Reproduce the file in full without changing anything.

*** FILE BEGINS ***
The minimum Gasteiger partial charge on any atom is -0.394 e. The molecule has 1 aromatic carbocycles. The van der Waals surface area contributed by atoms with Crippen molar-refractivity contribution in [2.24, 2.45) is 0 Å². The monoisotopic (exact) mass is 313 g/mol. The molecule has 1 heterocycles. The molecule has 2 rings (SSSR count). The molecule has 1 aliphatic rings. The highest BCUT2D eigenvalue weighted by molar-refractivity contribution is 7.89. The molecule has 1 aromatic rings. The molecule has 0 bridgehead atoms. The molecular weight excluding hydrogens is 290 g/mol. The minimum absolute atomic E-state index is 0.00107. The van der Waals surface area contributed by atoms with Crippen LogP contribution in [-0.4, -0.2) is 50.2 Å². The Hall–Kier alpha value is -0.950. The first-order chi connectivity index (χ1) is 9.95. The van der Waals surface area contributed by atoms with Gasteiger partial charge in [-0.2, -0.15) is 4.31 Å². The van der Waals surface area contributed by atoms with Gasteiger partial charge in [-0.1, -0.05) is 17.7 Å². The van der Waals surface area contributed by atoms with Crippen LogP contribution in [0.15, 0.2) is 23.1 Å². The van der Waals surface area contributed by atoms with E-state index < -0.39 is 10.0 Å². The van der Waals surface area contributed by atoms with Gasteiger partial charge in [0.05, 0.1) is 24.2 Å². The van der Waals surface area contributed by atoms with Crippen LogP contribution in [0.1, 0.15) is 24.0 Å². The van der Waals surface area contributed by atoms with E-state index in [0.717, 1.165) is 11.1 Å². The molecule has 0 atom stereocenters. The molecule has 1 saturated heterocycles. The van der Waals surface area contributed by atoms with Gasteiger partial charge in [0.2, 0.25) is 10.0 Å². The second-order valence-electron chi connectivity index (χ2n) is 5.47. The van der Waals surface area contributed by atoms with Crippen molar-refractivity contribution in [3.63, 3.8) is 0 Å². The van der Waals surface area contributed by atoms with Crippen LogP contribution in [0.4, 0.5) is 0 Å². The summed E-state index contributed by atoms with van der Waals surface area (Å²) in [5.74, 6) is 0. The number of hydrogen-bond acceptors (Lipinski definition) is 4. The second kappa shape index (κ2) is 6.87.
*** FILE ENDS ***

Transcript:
The minimum Gasteiger partial charge on any atom is -0.394 e. The molecule has 1 aromatic carbocycles. The van der Waals surface area contributed by atoms with Crippen molar-refractivity contribution in [2.24, 2.45) is 0 Å². The monoisotopic (exact) mass is 313 g/mol. The molecule has 1 heterocycles. The molecule has 2 rings (SSSR count). The molecule has 1 aliphatic rings. The highest BCUT2D eigenvalue weighted by molar-refractivity contribution is 7.89. The molecule has 1 aromatic rings. The molecule has 0 bridgehead atoms. The molecular weight excluding hydrogens is 290 g/mol. The minimum absolute atomic E-state index is 0.00107. The van der Waals surface area contributed by atoms with Crippen LogP contribution in [-0.4, -0.2) is 50.2 Å². The Hall–Kier alpha value is -0.950. The first-order chi connectivity index (χ1) is 9.95. The van der Waals surface area contributed by atoms with Gasteiger partial charge in [-0.2, -0.15) is 4.31 Å². The van der Waals surface area contributed by atoms with Gasteiger partial charge in [-0.1, -0.05) is 17.7 Å². The van der Waals surface area contributed by atoms with Crippen LogP contribution in [0.15, 0.2) is 23.1 Å². The van der Waals surface area contributed by atoms with E-state index < -0.39 is 10.0 Å². The van der Waals surface area contributed by atoms with Gasteiger partial charge in [0.05, 0.1) is 24.2 Å². The van der Waals surface area contributed by atoms with Crippen LogP contribution in [0.1, 0.15) is 24.0 Å². The van der Waals surface area contributed by atoms with E-state index in [0.717, 1.165) is 11.1 Å². The molecule has 0 atom stereocenters. The molecule has 1 saturated heterocycles. The van der Waals surface area contributed by atoms with Gasteiger partial charge in [0.2, 0.25) is 10.0 Å². The second-order valence-electron chi connectivity index (χ2n) is 5.47. The van der Waals surface area contributed by atoms with Crippen molar-refractivity contribution in [3.63, 3.8) is 0 Å². The van der Waals surface area contributed by atoms with Crippen LogP contribution in [0.4, 0.5) is 0 Å². The summed E-state index contributed by atoms with van der Waals surface area (Å²) in [5.74, 6) is 0. The number of hydrogen-bond acceptors (Lipinski definition) is 4. The second kappa shape index (κ2) is 6.87.